When I travel, I usually don’t pack anything I can buy in the stores, I’m not going to carry a half-empty bottle of shower gel when I can buy it anywhere. Not even clothes. I take fewer designer clothes with me, I pack only those that I don’t mind to get rid of if it’s necessary to make more place for souvenirs in the bag. I don’t stick to any personal stuff either. When I leave, I leave all those things behind that I don’t need anymore. This taught me flexibility. Indeed, everyone can give an example of a person who always buys the same brand of toothpaste. Well, it’s not me. I’m not a prisoner of my habits. I can use any shampoo as long as it’s suitable for my hair type, contains fewer chemicals and not tested on animals. I can eat any kind of food. And I can sleep anywhere. At the airport waiting for a flight connection, on a bus during a long drive, or on a not so comfortable small bed in a crowded backpackers. I don’t need a king size bed and tightly closed curtains to fall asleep. I’m not saying I don’t like comfort and luxury. I do love it! But I wasn’t born with the silver spoon in my mouth, and they say “Smooth seas don’t make excellent sailors”.
- Strength and Confidence
Not physical strength – although I have lifted up my suitcase quite often – but mental strength. How to stand up for myself. If I want to achieve something in life, I’m not expecting it from others, I’m not afraid to take the first step. Because I’m responsible for myself. I got into some unpleasant situations and learned how to get out of them by staying calm; I learned to use my head, solve the problem as soon as possible then go on. I learned that it is not wrong to be alone because I can always count on myself and determined not to give up easily. I learned that all those difficult times are only challenges, and the show must go on. And it always does.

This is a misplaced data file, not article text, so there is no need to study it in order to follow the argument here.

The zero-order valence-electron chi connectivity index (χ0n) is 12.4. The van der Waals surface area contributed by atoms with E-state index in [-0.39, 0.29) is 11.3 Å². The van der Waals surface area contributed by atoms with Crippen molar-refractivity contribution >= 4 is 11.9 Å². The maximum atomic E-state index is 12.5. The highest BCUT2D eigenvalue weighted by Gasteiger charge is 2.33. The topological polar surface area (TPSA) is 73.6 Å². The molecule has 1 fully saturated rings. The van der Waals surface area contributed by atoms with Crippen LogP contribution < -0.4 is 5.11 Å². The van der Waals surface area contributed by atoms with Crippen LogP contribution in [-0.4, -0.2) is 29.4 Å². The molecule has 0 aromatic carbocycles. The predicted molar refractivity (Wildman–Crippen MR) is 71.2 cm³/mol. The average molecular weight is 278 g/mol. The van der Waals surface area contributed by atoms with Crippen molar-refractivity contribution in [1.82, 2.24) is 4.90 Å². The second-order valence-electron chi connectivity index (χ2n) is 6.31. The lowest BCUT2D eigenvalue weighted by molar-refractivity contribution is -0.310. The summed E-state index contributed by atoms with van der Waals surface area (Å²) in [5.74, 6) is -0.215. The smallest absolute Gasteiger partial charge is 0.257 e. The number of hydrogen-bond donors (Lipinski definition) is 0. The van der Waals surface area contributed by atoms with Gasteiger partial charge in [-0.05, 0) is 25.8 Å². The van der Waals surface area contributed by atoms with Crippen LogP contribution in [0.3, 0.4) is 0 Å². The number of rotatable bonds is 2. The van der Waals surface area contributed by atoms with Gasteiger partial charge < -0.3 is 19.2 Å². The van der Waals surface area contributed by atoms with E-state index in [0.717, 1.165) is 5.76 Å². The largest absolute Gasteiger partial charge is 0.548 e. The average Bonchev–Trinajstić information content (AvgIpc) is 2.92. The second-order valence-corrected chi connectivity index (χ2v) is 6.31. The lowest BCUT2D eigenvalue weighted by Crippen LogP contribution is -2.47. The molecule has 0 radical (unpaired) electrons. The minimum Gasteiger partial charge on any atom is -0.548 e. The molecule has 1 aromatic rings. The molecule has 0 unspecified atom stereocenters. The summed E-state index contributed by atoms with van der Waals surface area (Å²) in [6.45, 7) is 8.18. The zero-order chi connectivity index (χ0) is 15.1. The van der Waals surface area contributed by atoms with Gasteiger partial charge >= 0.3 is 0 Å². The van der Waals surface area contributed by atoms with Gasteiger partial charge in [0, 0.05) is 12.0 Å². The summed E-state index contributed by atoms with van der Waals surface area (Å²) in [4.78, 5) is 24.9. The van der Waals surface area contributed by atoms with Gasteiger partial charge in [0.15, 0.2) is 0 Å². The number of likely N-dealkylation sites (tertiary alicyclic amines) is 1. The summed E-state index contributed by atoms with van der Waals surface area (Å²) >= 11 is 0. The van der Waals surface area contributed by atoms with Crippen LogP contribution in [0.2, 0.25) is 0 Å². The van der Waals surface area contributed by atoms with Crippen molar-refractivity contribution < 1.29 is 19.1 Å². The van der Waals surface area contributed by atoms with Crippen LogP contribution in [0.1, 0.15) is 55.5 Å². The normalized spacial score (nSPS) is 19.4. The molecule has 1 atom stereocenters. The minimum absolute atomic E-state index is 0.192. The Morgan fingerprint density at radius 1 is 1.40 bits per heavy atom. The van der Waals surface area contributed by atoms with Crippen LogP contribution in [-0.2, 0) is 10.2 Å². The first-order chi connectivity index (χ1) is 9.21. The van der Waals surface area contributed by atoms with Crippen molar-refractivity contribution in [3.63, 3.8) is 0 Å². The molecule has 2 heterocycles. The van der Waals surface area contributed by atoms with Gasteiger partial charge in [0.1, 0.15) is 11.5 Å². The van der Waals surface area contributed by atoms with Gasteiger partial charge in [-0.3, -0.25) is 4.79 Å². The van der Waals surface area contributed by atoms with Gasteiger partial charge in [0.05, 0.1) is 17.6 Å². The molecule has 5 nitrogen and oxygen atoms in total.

- Communication Skills
I learned patience and empathy and communication skills. It was the way I learned English. I was always too shy at the school to speak up, even though I knew the grammar perfectly. You have no choice during the trip: when you want a glass of water, you ask for it or stay thirsty. No one is a mind reader out there to find out what you need. I learned how to communicate with different people from different cultures.
- Friendships and People Skills
During the trips, I met countless people, kind or less kind to my heart. But when I finish my contract, and I have to leave the place, I take only good memories with me. The bad ones I try to leave behind. I don’t want to carry the anger with me back home or to the next place. It took me a while to learn to let it go but makes my life much more comfortable. I was lucky (and thankful) enough that somebody came into my life in the very best moment to wipe off my tears and offer some help. I learned to be grateful for these people. I learned to trust and give credit sometimes to a total stranger. I learned to face problems and that in the end, somehow everything will be alright.
There are enough people around me who just complain about their everyday lives, and even if the solution is in their hands, they don’t do anything to change it. Of course, it’s easier to wait for some sort of miracle. They live in fear because they can lose their work and financial security, but they still want a bigger house, a faster car and another mobile phone. For me, the squirrel wheel came to an end when I left my regular job and started to travel the world as a dancer. With all my heart, I believe that wherever I go, every place can show me something new, teach something new, even if I don’t understand its lesson at the given moment. When I look back and open up the photo album in the armchair, afterwards, I will appreciate it, and maybe then I will find the answers to my questions. And I never forgot to be thankful for the moments I could experience. So this is it. This is my spiritual practice during travelling that gives me beautiful experiences and on the way it helps me to find the better version of myself.
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B. Lindsay Belan